Tuesday, October 04, 2011

Study of Pure Emotions

It floats somewhere above the base of the gut, sometimes rising, bobbing, into the throat, where it grows dense and heavy and dark.

There are times when you wish it would rise higher, just an inch or two, where it will pop like a geyser and spew heat all over your skin, wetting your skin, releasing you from your skin that is stuck in this place like a poltergeist with nowhere to rest.

This is what sadness feels like.

I wait in a field of blond grass, taller and wispier than I, yet just as fragile. With the grass, I stand and sway, listening to something on the horizon. It is low, but there is danger in the rumbling. I hear it getting closer, louder, the sound of it developing ominous tones, deep with bass. I cannot see it, but I know that it is black. I know that it is black, and I know that it is hot, and I know that I will not be able to outrun it and so I don’t even try.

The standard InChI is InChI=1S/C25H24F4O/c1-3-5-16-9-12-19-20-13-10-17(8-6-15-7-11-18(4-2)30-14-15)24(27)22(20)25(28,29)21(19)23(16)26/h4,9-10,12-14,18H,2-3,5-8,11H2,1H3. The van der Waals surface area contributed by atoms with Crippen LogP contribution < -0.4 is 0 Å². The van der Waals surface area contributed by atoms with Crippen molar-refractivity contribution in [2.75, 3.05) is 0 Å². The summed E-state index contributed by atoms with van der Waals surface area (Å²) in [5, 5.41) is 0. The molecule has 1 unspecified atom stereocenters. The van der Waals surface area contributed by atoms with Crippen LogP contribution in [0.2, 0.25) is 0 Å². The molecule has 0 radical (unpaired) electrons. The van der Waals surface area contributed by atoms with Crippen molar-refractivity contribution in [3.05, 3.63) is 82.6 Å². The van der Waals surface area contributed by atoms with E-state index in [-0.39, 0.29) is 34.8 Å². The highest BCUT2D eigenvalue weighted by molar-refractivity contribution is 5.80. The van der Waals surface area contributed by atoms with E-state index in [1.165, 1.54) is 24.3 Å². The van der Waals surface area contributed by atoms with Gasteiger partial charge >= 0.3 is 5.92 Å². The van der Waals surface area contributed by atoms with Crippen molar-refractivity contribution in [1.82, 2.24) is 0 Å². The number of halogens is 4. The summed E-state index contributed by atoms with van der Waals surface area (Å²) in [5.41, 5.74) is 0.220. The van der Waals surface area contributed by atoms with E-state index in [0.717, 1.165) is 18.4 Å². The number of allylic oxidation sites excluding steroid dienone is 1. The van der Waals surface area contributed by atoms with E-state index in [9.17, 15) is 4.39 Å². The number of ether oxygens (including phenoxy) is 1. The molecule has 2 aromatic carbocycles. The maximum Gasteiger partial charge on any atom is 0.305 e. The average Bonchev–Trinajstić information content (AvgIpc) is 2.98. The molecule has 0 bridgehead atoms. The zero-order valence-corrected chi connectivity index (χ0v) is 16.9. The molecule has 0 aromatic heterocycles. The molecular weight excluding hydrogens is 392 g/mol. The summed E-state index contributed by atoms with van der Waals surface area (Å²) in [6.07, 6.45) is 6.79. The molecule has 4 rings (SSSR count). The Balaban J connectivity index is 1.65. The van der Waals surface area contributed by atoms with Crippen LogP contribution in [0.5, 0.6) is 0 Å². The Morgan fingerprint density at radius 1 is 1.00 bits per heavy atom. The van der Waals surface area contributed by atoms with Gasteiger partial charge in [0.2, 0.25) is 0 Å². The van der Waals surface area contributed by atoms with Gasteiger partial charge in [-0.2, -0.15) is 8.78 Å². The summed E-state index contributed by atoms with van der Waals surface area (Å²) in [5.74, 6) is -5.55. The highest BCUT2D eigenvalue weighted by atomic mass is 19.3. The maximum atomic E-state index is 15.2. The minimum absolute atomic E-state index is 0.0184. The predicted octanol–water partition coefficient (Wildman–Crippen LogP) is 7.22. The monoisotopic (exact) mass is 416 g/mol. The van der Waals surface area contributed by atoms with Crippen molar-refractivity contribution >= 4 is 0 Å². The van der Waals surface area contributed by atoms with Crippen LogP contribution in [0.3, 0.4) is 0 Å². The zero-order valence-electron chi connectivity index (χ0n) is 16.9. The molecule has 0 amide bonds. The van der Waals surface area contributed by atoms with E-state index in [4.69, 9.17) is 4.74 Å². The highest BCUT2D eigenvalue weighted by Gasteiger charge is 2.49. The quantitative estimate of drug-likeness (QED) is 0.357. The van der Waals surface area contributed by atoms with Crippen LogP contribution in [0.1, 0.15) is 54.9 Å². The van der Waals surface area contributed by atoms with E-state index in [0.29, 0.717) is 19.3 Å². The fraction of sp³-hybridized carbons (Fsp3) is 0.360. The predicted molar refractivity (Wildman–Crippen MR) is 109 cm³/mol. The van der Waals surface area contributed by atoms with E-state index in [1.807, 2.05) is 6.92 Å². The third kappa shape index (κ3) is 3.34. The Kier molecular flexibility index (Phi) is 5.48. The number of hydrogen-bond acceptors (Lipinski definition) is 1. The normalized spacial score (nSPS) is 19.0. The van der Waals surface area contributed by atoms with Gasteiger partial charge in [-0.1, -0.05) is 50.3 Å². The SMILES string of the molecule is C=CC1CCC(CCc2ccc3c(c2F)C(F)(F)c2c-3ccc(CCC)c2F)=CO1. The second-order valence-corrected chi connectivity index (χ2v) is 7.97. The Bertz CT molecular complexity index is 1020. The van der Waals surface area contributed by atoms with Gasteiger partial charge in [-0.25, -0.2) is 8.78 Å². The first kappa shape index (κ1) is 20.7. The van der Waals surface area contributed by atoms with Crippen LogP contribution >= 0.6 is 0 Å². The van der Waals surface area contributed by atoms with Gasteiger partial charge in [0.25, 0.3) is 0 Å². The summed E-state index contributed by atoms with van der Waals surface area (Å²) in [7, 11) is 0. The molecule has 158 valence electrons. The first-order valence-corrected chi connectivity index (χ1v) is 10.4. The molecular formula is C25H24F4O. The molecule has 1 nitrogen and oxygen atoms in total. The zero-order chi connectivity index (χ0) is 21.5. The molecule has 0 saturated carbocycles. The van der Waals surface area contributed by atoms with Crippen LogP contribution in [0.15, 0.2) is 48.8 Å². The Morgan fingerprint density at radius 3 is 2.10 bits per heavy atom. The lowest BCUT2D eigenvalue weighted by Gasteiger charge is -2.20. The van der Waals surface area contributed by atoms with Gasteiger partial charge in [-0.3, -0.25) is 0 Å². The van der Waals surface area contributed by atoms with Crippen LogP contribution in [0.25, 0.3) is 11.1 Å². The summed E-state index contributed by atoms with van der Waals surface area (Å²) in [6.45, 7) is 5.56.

As it comes, I stand still, outwardly and unto myself.  There is nowhere to look but inside, and so I shut my eyes and contemplate my final destruction.

The heat is closer now; there is a wind blowing toward me, flagellating me with the grass that is my flimsy shield and camouflage. My skin is cut and bleeding. Still, I stand, unmoved and unmoving but for the quickening of my pulse as I steel my soul for what is about to consume me.

That is what rage feels like.

Run the sharp edge of a knife along smooth, almond-colored skin and watch it burst open, revealing hues of ivory and ruby.  Listen to sighs of ecstasy, of delight, of finally feeling a feeling that is so horrific, so painful, as to not be ignored.

To bleed. This is what relief feels like.